The pharmaceutical industry is centred around innovation and last-mile deliveries. While pharmaceutical companies adopt scalable AI solutions to enhance their supply chain operations, route planning, demand estimation, behaviour analytics and big data analytics is key to the logistics industry. From a supply chain perspective, AI provides deeper visibility and therefore better arms pharma companies to manage any risk. “In today’s on-demand age, it’s an easy assumption to make that companies can simply log into a system to see a map of their supply chain and see who they’re working within the areas most affected by Coronavirus. The reality is quite different. For large companies with different divisions participating in multi-tier supply chains, no matter how many systems they log into it can be challenging to gain a global view of their supply network, particularly as countries start to re-open post-pandemic,” said Neal Singh, chief operating officer, iCertis in a recent opinion piece. iCertis is an enterprise contract management provider in the cloud.
Rohit Vashisht, co-founder and CEO of US-based WhizAI, a purpose-built cognitive insights platform for life-sciences, believes that AI systems are built to scale and bridges the gap that currently exists between massive data stores and actionable insights within the pharma supply chain.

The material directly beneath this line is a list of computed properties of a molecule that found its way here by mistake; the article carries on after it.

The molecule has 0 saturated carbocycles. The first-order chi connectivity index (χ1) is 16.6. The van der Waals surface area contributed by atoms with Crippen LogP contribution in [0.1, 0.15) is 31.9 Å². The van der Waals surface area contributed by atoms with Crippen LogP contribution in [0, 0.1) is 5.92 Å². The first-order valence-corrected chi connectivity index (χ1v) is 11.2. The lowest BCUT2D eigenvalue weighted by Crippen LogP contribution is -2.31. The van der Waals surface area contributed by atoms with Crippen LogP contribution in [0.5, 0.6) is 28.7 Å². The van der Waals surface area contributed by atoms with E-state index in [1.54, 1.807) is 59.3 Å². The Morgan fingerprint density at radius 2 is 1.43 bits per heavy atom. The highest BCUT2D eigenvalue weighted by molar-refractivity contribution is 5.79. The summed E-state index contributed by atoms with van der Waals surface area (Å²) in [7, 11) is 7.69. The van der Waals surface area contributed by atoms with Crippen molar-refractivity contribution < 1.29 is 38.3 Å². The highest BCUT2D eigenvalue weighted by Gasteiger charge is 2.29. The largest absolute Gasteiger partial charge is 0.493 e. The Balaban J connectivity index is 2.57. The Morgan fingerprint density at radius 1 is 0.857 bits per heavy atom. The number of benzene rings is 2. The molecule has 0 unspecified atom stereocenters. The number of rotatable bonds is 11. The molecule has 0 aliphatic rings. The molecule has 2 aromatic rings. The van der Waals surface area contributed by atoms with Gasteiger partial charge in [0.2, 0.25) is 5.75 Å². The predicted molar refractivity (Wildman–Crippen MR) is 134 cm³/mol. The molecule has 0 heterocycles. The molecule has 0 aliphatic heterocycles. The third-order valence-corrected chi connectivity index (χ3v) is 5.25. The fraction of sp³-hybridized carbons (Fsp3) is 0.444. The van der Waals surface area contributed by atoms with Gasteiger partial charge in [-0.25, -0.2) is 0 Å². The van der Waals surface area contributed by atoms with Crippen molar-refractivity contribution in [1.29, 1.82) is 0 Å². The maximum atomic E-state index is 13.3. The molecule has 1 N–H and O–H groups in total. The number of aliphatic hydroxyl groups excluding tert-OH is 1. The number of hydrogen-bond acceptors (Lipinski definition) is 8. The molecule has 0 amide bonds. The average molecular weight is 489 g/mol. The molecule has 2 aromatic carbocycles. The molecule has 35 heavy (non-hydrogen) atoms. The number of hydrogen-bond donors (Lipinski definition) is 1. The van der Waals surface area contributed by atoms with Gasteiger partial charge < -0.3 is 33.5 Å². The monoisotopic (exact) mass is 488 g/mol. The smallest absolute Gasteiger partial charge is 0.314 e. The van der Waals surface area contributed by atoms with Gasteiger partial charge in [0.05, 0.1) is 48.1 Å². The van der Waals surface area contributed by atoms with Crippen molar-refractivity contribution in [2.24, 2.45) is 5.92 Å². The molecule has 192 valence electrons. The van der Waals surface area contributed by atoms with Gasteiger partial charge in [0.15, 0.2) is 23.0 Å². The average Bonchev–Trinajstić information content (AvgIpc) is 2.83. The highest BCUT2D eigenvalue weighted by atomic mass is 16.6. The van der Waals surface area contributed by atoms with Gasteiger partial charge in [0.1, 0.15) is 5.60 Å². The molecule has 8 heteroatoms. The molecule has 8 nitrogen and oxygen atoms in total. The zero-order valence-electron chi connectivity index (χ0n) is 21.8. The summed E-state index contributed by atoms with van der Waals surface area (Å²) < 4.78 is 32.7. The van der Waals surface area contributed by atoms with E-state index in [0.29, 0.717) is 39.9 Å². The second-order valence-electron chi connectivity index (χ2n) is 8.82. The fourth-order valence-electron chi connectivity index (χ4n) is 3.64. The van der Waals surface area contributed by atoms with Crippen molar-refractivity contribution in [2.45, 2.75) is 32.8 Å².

Logistics players catering to the pharma supply chain have also been actively implementing AI to ease operations. For instance, Spoton Logistics has been working very closely with medical representatives who form the backbone of the pharma industry, to put in place a system even well before the pandemic. “Our tech-enabled solutions proactively trigger SMS/email notifications right from the point of pickup/while in transit to the point of delivery to bring ease of visibility to the distributor/ shipper or manufacturer,” explains Sharma.
The pharmaceuticals and life sciences sector is ripe for change and adoption of AI. Early adopters of such cutting-edge technologies that can improve the visibility of their shipments stand to win against their counterparts who do not toe the line. It is about time for the industry to make a conscious shift to convert actionable insights from data than just produce large quantities of data and this can be achieved by embracing advanced digital solutions to unlock their true potential.
This article was originally published in Indian Transport & Logistics News' September - October 2020 issue.